Leaving Middlewich the weather starts getting even worse that before. Now it is cold, and we have rain. The towpath is very muddy, the locks very hard, and one day, when we decided to call it a day at one o’clock, we get a deluge, no water proofs would have withstand that.
The next day it’s sunny, a bit cold, but later the wind drops and it even gets warm(-ish). Don’t ask who’s on the tiller…
On this part of the Trent&Mersey most locks are double. No, not for two boats, but there are actually two locks. You hope hat one will be set for us, but that’s not always the case.
I’m at locks 46. They are not set for us, and a yoghurt pot is going down one of the locks. In the distance I see another (narrow)boat, just coming out of the next locks. Having nothing else to do I open the gate of the other lock. It’s set for them anyway.
It’s a light blue boat, and it remembers me of Solitude, Roy and Carol’s boat, who lived next to us in the marina for a while. Even the woman on the boat is blond, like Carol. And the name of the boat is Solitude…
Even Lawrance, still around the corner, waiting to get into the lock, can hear the screams of joy!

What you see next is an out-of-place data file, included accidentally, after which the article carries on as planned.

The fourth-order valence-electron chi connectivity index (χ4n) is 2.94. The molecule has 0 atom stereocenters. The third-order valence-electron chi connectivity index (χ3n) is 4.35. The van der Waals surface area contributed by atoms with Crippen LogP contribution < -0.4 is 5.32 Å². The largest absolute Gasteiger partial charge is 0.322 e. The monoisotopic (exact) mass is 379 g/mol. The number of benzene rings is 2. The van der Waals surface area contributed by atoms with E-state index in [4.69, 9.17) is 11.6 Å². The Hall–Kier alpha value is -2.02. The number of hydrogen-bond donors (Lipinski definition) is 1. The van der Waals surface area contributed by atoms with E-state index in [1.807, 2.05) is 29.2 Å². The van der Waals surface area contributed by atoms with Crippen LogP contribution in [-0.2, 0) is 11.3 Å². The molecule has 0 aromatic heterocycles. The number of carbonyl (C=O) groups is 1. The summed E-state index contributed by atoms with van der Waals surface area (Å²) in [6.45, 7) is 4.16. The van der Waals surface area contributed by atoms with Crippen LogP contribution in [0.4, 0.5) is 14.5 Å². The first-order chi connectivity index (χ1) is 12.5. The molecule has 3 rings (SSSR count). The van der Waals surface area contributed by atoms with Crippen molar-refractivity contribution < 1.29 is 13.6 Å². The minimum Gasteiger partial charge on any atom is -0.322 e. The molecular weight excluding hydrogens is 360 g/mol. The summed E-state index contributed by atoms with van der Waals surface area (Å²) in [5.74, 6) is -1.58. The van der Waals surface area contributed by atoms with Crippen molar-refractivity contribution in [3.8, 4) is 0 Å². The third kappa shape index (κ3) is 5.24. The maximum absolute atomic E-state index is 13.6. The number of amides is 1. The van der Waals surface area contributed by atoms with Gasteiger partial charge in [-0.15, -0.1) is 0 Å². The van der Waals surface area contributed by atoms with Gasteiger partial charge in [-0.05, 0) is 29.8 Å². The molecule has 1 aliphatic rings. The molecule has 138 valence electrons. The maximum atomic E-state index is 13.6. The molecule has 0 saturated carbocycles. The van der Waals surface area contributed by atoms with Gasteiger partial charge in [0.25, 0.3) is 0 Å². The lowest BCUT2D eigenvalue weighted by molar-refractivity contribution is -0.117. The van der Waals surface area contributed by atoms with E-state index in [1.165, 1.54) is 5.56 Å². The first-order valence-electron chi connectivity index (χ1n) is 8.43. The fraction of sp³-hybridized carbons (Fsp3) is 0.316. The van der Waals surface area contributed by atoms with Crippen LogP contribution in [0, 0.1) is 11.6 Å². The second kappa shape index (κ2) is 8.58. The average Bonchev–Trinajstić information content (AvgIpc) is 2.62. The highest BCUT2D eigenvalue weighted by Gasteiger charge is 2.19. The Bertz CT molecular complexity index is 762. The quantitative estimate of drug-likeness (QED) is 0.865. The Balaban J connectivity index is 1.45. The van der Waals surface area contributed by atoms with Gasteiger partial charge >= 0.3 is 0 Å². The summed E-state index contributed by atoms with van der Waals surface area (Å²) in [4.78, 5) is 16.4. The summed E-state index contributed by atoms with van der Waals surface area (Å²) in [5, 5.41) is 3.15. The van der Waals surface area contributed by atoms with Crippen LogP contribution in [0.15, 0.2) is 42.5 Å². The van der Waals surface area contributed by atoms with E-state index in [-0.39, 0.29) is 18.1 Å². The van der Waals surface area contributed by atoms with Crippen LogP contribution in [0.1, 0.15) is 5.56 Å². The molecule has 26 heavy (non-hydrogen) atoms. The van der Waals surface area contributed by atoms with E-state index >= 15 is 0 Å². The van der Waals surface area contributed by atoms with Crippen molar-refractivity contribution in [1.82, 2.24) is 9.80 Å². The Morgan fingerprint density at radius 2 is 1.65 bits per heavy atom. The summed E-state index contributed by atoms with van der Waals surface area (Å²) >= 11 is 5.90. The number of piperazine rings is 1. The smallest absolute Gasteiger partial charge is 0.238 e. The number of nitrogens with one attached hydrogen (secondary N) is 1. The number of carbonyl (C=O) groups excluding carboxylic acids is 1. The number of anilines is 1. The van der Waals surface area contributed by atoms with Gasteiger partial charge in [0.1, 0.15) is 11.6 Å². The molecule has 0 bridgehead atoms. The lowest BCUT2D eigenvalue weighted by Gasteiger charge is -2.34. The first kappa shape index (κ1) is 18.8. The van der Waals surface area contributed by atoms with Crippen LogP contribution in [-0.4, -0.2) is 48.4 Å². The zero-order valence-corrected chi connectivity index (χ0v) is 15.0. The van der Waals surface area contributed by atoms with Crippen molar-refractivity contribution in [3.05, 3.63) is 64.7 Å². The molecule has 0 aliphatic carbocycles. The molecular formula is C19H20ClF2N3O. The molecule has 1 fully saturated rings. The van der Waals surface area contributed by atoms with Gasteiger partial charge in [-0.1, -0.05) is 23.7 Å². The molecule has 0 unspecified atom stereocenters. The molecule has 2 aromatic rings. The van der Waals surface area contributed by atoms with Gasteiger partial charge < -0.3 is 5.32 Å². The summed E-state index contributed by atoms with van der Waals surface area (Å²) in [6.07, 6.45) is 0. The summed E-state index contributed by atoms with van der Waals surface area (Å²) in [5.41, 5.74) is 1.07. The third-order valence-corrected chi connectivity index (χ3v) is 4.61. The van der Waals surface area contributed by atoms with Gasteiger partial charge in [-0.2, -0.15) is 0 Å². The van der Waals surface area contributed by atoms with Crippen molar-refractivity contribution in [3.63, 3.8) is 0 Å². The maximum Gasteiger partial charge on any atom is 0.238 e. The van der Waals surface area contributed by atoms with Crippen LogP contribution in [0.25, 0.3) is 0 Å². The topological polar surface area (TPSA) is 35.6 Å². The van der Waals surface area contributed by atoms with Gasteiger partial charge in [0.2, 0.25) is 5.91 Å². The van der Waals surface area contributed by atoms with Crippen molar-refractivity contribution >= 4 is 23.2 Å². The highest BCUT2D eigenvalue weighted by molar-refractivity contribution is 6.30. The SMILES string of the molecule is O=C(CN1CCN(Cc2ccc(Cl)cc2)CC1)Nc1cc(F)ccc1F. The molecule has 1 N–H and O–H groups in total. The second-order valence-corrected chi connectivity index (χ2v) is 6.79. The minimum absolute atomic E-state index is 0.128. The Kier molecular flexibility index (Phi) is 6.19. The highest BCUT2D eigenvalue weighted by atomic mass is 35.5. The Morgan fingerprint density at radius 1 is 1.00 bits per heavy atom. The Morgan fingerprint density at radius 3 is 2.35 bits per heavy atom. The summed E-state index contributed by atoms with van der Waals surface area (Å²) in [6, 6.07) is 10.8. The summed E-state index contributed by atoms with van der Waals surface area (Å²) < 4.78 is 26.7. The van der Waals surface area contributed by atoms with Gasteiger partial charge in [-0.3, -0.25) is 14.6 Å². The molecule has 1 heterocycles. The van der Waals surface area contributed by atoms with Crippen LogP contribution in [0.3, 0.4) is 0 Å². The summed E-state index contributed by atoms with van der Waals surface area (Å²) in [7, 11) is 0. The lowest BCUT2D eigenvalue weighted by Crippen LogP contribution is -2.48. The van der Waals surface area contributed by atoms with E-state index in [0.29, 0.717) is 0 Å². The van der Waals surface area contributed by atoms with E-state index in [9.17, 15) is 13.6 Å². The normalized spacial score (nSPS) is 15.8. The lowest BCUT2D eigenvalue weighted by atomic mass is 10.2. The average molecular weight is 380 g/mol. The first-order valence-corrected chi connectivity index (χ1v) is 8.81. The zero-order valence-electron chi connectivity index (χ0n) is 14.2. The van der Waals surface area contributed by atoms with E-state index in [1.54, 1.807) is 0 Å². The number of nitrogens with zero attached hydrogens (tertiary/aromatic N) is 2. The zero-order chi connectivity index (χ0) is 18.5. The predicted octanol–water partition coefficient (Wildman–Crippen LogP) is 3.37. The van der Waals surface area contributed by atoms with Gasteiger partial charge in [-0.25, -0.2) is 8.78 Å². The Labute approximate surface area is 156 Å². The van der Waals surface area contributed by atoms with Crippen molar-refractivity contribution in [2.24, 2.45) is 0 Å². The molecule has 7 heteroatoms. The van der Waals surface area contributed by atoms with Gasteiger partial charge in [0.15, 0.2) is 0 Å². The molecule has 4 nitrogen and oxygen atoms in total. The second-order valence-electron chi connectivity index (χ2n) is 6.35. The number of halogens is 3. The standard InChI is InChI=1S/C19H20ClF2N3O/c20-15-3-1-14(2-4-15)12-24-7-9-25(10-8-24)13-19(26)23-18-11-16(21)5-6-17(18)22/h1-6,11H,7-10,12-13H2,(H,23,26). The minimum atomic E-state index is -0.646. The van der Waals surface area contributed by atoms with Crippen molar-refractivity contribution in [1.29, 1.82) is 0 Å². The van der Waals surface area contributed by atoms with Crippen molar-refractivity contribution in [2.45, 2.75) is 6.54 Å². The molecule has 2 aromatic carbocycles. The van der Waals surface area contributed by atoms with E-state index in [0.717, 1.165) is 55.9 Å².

We stay in the locks as long as possible, until we see in the distance another boat coming.
We only do one more lock, and moor up at Red Bull Services. Have a drink at the Red Bull pub, and decide to have a meal there as well.
After a very nice meal the landlord asks us if we want to have desert. My answer: “No, but I would like to have your curtains.” His answer? “Yes, no problem.”
Roses, in the right colour scheme, matching the cushions I got from Ann. The pub is under new management, and they want to replace them. I just can’t believe my luck!
What a day!
* I know, ships that pass in the night are not supposed to meet again. I hope we do. But ‘ships that pass in the day’ is just meaningless.